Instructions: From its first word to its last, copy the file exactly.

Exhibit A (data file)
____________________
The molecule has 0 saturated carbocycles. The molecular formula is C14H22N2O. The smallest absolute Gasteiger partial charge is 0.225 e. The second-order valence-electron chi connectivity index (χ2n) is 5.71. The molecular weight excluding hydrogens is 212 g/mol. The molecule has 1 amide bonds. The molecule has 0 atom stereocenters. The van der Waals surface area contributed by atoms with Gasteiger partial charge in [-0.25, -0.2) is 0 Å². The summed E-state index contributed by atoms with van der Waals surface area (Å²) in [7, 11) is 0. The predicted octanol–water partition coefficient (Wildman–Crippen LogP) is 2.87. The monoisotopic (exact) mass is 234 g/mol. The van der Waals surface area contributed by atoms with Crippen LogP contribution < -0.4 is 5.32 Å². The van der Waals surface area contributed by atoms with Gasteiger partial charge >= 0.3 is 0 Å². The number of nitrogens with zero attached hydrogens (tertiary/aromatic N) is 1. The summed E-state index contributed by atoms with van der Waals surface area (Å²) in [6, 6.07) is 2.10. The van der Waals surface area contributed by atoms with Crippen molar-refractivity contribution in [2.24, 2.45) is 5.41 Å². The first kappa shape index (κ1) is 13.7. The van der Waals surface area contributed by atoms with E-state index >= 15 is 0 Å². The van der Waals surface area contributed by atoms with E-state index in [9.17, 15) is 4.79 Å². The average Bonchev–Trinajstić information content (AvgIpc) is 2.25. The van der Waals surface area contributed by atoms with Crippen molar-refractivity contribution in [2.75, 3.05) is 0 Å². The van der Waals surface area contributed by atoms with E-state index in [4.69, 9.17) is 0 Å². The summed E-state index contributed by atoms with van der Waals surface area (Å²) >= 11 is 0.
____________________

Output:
The molecule has 0 saturated carbocycles. The molecular formula is C14H22N2O. The smallest absolute Gasteiger partial charge is 0.225 e. The second-order valence-electron chi connectivity index (χ2n) is 5.71. The molecular weight excluding hydrogens is 212 g/mol. The molecule has 1 amide bonds. The molecule has 0 atom stereocenters. The van der Waals surface area contributed by atoms with Gasteiger partial charge in [-0.25, -0.2) is 0 Å². The summed E-state index contributed by atoms with van der Waals surface area (Å²) in [7, 11) is 0. The predicted octanol–water partition coefficient (Wildman–Crippen LogP) is 2.87. The monoisotopic (exact) mass is 234 g/mol. The van der Waals surface area contributed by atoms with Crippen LogP contribution < -0.4 is 5.32 Å². The van der Waals surface area contributed by atoms with Gasteiger partial charge >= 0.3 is 0 Å². The number of nitrogens with zero attached hydrogens (tertiary/aromatic N) is 1. The summed E-state index contributed by atoms with van der Waals surface area (Å²) in [6, 6.07) is 2.10. The van der Waals surface area contributed by atoms with Crippen molar-refractivity contribution in [2.24, 2.45) is 5.41 Å². The first kappa shape index (κ1) is 13.7. The van der Waals surface area contributed by atoms with E-state index >= 15 is 0 Å². The van der Waals surface area contributed by atoms with E-state index in [9.17, 15) is 4.79 Å². The average Bonchev–Trinajstić information content (AvgIpc) is 2.25. The van der Waals surface area contributed by atoms with Crippen molar-refractivity contribution in [2.75, 3.05) is 0 Å². The van der Waals surface area contributed by atoms with E-state index in [4.69, 9.17) is 0 Å². The summed E-state index contributed by atoms with van der Waals surface area (Å²) >= 11 is 0.